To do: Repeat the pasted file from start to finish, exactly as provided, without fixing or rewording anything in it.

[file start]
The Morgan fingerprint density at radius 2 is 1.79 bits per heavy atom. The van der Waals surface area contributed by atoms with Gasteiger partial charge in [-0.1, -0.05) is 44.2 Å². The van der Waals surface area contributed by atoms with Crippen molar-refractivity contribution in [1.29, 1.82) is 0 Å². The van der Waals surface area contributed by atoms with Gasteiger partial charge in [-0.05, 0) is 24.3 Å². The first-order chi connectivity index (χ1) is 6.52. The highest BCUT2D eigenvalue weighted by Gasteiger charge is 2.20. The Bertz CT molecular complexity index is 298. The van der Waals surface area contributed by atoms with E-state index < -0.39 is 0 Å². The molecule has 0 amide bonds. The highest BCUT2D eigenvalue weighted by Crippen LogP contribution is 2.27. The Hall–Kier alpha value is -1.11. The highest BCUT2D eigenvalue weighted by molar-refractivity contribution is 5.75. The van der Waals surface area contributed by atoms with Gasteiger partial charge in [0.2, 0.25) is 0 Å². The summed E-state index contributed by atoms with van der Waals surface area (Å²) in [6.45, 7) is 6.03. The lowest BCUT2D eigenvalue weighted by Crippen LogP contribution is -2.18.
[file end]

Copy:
The Morgan fingerprint density at radius 2 is 1.79 bits per heavy atom. The van der Waals surface area contributed by atoms with Gasteiger partial charge in [-0.1, -0.05) is 44.2 Å². The van der Waals surface area contributed by atoms with Crippen molar-refractivity contribution in [1.29, 1.82) is 0 Å². The van der Waals surface area contributed by atoms with Gasteiger partial charge in [-0.05, 0) is 24.3 Å². The first-order chi connectivity index (χ1) is 6.52. The highest BCUT2D eigenvalue weighted by Gasteiger charge is 2.20. The Bertz CT molecular complexity index is 298. The van der Waals surface area contributed by atoms with E-state index < -0.39 is 0 Å². The molecule has 0 amide bonds. The highest BCUT2D eigenvalue weighted by Crippen LogP contribution is 2.27. The Hall–Kier alpha value is -1.11. The highest BCUT2D eigenvalue weighted by molar-refractivity contribution is 5.75. The van der Waals surface area contributed by atoms with Gasteiger partial charge in [0.2, 0.25) is 0 Å². The summed E-state index contributed by atoms with van der Waals surface area (Å²) in [6.45, 7) is 6.03. The lowest BCUT2D eigenvalue weighted by Crippen LogP contribution is -2.18.